Men and Women
Sometimes the NY Times is beyond parody. This months "Life-form of the Month" in the Liberal "paper of record" are ciliates. The article tells a fascinating story about these one-celled organisms. That's not what caught my eye, however.
What stood out was how the Times chose to frame the story for its readers. The paper focuses on sex. Here's the lede paragraph:
When it comes to sex and reproduction, mammals are ultra-orthodox and, frankly, rather dull. Individuals are either male or female, no one changes sex and there are never more than two sexes in a species. No mammal reproduces asexually -- by budding off a small piece of itself, say, or by splitting down the middle and growing a new individual from each half. Nope: among mammals, offspring are always produced by sex. That is, an egg fuses with a sperm to produce a child that is genetically distinct from both parents.
By contrast with mammals, ciliates are more interesting.
Ciliate sex is peculiar in several ways. For one thing, reproduction and sex do not happen together. When a ciliate reproduces, it does so asexually, typically by splitting in half and growing a complete new individual from each piece. So: where there was one individual, there are now two.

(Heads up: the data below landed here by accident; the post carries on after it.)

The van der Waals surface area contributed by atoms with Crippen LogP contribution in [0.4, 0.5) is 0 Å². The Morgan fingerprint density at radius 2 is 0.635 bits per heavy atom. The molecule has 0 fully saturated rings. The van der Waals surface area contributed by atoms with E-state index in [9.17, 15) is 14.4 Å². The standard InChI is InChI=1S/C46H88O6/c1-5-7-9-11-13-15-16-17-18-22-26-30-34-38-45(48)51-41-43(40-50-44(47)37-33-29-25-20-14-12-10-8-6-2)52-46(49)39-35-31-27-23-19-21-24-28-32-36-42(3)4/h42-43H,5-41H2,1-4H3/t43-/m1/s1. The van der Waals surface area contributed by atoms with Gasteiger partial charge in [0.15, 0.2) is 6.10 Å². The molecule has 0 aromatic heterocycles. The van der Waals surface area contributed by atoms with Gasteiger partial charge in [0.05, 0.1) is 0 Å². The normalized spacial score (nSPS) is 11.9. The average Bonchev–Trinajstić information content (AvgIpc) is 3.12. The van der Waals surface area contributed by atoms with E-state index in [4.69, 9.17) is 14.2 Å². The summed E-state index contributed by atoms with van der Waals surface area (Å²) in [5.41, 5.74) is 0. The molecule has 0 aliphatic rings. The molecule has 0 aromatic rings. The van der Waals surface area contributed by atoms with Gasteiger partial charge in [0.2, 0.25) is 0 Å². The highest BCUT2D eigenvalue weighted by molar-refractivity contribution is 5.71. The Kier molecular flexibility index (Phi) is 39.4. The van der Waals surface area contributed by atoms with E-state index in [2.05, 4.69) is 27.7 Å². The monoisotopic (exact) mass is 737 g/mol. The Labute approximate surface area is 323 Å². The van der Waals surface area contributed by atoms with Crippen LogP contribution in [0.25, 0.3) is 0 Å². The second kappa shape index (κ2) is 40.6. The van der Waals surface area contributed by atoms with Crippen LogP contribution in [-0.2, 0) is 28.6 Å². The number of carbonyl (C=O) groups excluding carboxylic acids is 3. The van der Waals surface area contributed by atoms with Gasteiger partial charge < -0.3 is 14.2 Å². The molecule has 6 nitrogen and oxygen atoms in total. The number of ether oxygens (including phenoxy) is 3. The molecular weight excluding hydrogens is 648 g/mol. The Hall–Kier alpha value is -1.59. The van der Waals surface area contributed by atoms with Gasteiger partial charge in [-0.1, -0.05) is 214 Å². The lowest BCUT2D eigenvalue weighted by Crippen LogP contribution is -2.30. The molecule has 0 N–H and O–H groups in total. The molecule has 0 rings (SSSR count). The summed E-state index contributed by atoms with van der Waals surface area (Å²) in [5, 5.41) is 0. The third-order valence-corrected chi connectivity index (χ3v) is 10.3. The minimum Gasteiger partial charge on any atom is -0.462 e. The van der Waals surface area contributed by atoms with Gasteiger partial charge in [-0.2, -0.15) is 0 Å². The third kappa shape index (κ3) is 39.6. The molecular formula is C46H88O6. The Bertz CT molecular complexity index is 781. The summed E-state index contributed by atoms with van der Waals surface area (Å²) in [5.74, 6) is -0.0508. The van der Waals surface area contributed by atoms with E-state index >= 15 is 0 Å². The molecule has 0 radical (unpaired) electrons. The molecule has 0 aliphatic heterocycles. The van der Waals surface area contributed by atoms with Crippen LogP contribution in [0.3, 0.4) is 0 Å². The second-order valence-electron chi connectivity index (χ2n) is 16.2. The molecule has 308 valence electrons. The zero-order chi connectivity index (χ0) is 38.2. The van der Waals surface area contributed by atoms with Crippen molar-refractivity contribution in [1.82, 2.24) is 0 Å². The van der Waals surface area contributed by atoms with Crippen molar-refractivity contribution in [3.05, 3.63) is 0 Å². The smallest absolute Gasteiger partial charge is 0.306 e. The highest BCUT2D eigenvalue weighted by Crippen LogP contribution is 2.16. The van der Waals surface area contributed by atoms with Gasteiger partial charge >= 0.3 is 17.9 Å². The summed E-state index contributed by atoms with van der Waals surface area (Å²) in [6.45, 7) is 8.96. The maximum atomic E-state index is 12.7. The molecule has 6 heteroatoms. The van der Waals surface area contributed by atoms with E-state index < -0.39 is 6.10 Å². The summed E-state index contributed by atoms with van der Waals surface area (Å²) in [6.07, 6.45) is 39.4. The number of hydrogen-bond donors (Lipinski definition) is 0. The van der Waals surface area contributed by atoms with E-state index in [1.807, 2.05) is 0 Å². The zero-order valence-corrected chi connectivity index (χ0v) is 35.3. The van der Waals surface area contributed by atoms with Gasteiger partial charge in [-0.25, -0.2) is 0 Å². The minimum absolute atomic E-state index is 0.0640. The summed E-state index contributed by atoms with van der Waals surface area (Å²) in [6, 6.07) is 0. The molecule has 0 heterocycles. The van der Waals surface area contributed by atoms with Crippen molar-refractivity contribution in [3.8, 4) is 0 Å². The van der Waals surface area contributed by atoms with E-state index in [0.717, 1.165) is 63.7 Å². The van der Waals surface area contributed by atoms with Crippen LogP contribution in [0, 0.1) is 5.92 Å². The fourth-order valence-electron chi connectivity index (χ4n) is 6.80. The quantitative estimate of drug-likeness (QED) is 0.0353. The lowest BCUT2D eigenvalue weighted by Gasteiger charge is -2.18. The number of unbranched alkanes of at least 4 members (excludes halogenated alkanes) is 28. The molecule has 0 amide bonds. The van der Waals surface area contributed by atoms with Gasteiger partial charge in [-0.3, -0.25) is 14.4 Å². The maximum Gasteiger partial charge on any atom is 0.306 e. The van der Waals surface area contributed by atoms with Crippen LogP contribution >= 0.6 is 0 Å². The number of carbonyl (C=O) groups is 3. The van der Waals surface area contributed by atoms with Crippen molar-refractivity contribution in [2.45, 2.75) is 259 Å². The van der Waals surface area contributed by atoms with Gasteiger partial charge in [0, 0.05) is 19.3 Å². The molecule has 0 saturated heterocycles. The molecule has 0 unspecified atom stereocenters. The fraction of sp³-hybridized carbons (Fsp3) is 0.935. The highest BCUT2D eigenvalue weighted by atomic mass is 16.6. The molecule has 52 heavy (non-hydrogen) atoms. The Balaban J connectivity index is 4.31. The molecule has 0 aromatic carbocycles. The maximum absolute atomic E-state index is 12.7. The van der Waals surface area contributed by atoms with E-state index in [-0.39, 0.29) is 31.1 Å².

In and of itself, asexual reproduction is not especially strange -- many organisms, from aphids to sea anemones, do it at least from time to time. The weird stuff happens when ciliates get sexual.
In ciliate sex, two individuals arrive, and two individuals leave: no eggs are fertilized, no offspring are produced. But by the time the two individuals go their separate ways, a massive change will have come over both of them: they will both have acquired a new genetic identity.
Fascinating stuff in and of itself. Let's leave aside whether it is proper to call it "sex" when we're talking about one-celled organisms. The way the story is framed, both on the home page and in the story seems to suggest that we humans are missing out on something because, like all other mammals, we have only two sexes, and we reproduce in a routine way. In other words, it's better to be a lower species than a higher one. Writers and editors for the Times, it seems, are not comfortable being human.
Today's lesson in societal decay.